Now we come to the fun part. A nonresident investor has owned U.S. rental real estate for several years, and has never filed U.S. income tax returns to report the rental income and pay U.S. income tax. How will this investor fix the problem, and what does the tax risk look like?

Default Position: All Years Are Taxed at 30% of Gross Income

Start with the default position: the nonresident investor will pay tax using the “gross income” method. Thirty percent of the gross rental collected will be the tax. Since the nonresident investor never filed a tax return, all of the years of ownership are open for attack by the IRS.

The solution is to file late income tax returns for all of those years, pay the 30% tax, plus interest, plus whatever penalties are imposed.

Pain factory.

Let’s see if we can find a less bad way to go.

Better: Recent Years Get “Net Income” Treatment

Remember the “net election” that I talked about? This is the piece of paper that you file with a U.S. income tax return. It guarantees that you will be taxed on “net income” and not “gross income” for your real estate rental activities.

You can use this method for the current year. You can also go back in time a little bit and use it as well. Some is better than none, right?

Here is the rule for nonresidents who never filed an income tax return: no income tax deductions are allowed unless they are claimed on a tax return that is not “too” late being filed.5 You have until 16 months after the original filing date for the tax return.6

Example

The filing deadline for your 2015 Form 1040NR is 15 June 2016. You have sixteen months from that date to file a tax return for 2015 and claim income tax deductions. That means you have until 15 October 2017 to file your Form 1040NR for 2015, claim that you were engaged in business in the United States, and take tax deductions for your expenses of owning and operating the U.S. rental real estate.

If your tax bill is punitive for previous years (because you are denied the ability to take income tax deductions), at least for 2015 and later years you can get the tax treatment that you want. You will either make a “net election” for those years, or you will take the position that you were actually engaged in a U.S. trade or business for those years. Something is better than nothing.

The solution here is to file all of the tax returns, be taxed on gross income for the earlier years, and on net income for the years that you can squeeze in under the deadline. Suck, but sucks slightly less than the default choice.

Worth a Shot: Beg for Mercy

Late tax returns mean no tax deductions for nonresidents. But there is an inkling of a hint of a possibility of a reprieve. The IRS can permit you to take tax deductions going way, way back in time, even if you are late with your tax returns. Here is the open door:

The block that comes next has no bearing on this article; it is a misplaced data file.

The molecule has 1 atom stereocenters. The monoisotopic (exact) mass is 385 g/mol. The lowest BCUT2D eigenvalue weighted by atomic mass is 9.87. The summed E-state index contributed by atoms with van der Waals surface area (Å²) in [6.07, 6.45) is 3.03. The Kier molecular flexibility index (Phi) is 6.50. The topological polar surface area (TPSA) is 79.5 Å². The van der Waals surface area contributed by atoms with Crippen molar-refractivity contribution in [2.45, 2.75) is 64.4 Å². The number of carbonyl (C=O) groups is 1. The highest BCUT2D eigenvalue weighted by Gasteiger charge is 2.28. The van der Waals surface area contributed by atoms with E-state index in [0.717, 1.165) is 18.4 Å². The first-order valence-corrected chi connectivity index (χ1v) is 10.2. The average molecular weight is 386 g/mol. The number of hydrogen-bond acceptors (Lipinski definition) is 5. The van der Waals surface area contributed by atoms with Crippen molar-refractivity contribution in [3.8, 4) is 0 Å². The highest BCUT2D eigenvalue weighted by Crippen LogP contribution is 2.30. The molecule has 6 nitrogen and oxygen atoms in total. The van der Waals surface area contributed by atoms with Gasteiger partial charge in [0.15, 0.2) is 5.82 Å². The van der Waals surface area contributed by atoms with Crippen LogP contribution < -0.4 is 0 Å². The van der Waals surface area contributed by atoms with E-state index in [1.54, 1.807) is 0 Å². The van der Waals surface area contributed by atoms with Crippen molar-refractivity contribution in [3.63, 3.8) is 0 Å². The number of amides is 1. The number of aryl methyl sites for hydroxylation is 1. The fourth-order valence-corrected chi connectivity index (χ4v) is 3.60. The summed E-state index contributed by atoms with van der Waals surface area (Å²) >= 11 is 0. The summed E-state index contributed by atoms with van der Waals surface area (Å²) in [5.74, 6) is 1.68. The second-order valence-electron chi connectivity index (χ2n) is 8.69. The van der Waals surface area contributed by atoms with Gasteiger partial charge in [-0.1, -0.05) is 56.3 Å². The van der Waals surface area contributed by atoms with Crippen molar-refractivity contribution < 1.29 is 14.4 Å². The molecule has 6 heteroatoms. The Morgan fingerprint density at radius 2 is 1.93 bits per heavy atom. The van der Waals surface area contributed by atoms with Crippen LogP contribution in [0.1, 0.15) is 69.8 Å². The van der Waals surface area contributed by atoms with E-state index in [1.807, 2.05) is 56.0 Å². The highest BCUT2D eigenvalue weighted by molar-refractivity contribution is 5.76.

The filing deadlines set forth in [Regs. § 1.874-1(b)(1)] may be waived if the nonresident alien individual establishes to the satisfaction of the Commissioner or his or her delegate that the individual, based on the facts and circumstances, acted reasonably and in good faith in failing to file a U.S. income tax return. . . .7

There is no guarantee of a satisfactory outcome. Go read the Regulations to see some examples of what the IRS thinks “reasonable” and “good faith” look like.

The solution here is to file late tax returns, claim taxation under the net income method, and Pray to the Almighty Tax Gods that you are not audited. If you are audited, you will have to prove that you acted reasonably and in good faith.

Conclusion

Clean up your messes. That’s always my advice. Find someone to help you. That someone will help you understand which years you need take care of and file a tax return for. You will find out your estimated financial risk. Then just get it done. Otherwise you are leaving a latent tax problem that will haunt you when you eventually sell.

Standard Disclaimer

Cleaning up the past is fraught with risk. Get some advice from a professional before you take action, please.


  1. IRC § 871(b). For the jargon fans, this is income that is effectively connected with the conduct of a U.S. trade or business. 
  2. IRC § 871(a). For the jargon fans, this is fixed, determinable, annual, or periodic income. 
  3. IRC § 1441(a). 
  4. Regs. § 1.6012-1(b)(2)(i). 
  5. IRC § 874(a). 
  6. Regs. § 1.874-1(b)(1). 
  7. Regs. § 1.874-1(b)(2).